En EspaŅol

Q. Who is Mr. Smarty Plants?

A: There are those who suspect Wildflower Center volunteers are the culpable and capable culprits. Yet, others think staff members play some, albeit small, role. You can torture us with your plant questions, but we will never reveal the Green Guru's secret identity.

Help us grow by giving to the Plant Database Fund or by becoming a member

Did you know you can access the Native Plant Information Network with your web-enabled smartphone?

Share

Ask Mr. Smarty Plants

Ask Mr. Smarty Plants is a free service provided by the staff and volunteers at the Lady Bird Johnson Wildflower Center.

Search Smarty Plants
    
 
See a list of all Smarty Plants questions
Can't find the answer in our existing FAQs, submit a question to Mr. Smarty Plants.
Need help with plant identification, visit the plant identification page.
 
rate this answer
Not Yet Rated

Tuesday - April 11, 2006

From: Houston, BC
Region: Canada
Topic: Soils
Title: Adapting to clay soils in British Columbia
Answered by: Dean Garrett

QUESTION:

What can I use to break down the clay content in my flower bed. It has a high concentration of clay and I want to plant treat it so I can plant flowers in it.

ANSWER:

Incorporating coarse builder's sand and/or compost into your soil will help break up the clay. However, if your clay soil is naturally occurring and not the result of construction compaction, you might want to consider looking into locally native flowering plants that are adapted to clay soils. You might also consider adding native grasses to your flowers. The fibrous roots of native grasses are particularly good at breaking up dense soils over time. Contact the British Columbia Native Plant Society for ideas about what to plant.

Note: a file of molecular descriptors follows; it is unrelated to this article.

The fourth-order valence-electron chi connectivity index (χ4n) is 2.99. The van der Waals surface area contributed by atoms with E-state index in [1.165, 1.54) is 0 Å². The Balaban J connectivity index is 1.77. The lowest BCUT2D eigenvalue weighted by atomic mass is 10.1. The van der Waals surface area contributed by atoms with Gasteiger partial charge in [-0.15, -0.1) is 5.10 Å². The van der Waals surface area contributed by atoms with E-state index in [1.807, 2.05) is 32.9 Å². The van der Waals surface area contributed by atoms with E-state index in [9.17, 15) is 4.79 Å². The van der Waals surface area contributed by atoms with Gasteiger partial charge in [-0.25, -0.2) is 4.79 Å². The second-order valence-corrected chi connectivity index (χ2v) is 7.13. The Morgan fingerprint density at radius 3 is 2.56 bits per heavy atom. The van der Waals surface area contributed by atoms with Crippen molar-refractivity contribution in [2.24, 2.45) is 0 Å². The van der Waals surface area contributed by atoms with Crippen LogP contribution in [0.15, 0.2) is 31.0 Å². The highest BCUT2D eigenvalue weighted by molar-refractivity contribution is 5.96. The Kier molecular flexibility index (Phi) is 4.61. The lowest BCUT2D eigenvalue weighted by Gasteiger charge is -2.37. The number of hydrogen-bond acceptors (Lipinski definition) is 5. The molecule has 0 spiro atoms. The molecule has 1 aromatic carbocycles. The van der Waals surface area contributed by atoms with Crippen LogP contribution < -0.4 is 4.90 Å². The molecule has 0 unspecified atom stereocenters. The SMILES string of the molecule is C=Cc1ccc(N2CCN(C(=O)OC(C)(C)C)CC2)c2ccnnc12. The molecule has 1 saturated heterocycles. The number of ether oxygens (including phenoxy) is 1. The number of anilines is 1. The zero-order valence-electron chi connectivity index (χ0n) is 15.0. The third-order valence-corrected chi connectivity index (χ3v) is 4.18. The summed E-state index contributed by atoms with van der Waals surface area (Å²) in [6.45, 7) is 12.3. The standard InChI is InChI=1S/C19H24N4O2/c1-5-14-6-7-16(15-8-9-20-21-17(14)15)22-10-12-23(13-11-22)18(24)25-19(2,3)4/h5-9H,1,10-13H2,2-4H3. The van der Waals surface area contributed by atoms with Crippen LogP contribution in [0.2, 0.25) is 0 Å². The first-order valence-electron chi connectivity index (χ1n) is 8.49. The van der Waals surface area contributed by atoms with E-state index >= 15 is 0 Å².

More Soils Questions

Effects of patio under large tree
July 17, 2008 - I would like to put in a patio under a fairly large tree. I understand a tree needs some open ground around it for air and water. Can I use flagstone leaving 6-10 inches of space between the stones?...
view the full question and answer

Evergreen hedge for constant rain
June 24, 2008 - We live in Washington State up north by Canadian border. We need a hedge that will survive the constant rain. We have tried cedar. They seem to turn brown and die,one at a time so we keep replacing th...
view the full question and answer

User comments on soils from Austin
July 02, 2013 - You had a question this month about chlorosis in a Mexican plum in Bellaire. You correctly, in my opinion, answered that the problem was most likely overwatering. However, I just wanted to point out a...
view the full question and answer

Gregg's Mistflower stressed in Fredericksburg TX
August 07, 2013 - My Gregg's Mist Flower plants are very stressed. The blooms have turned brown and the leaves are drooping. Plants are receiving moderate sun, partial shade. Do they need daily watering this time o...
view the full question and answer

Plants to grow in high zinc, lead and copper soil in Los Angeles
January 24, 2011 - We live on the Westside of Los Angeles and have just been given the bad news that our beds are high in zinc (86.39), lead (45.98) and copper(12.95). Can you recommend some plants that may grow in thes...
view the full question and answer

Smarty Plants's Facebook profile Support the Wildflower Center by Donating Online or Becoming a Member today.

Mr. Smarty Plants wants you to be his Facebook friend. Click the Facebook icon to add yourself to Mr. Smarty Plants list of friends.
E-NEWSLETTER | BECOME A MEMBER | DONATE NOW | MEDIA | SITEMAP
© 2014 Lady Bird Johnson Wildflower Center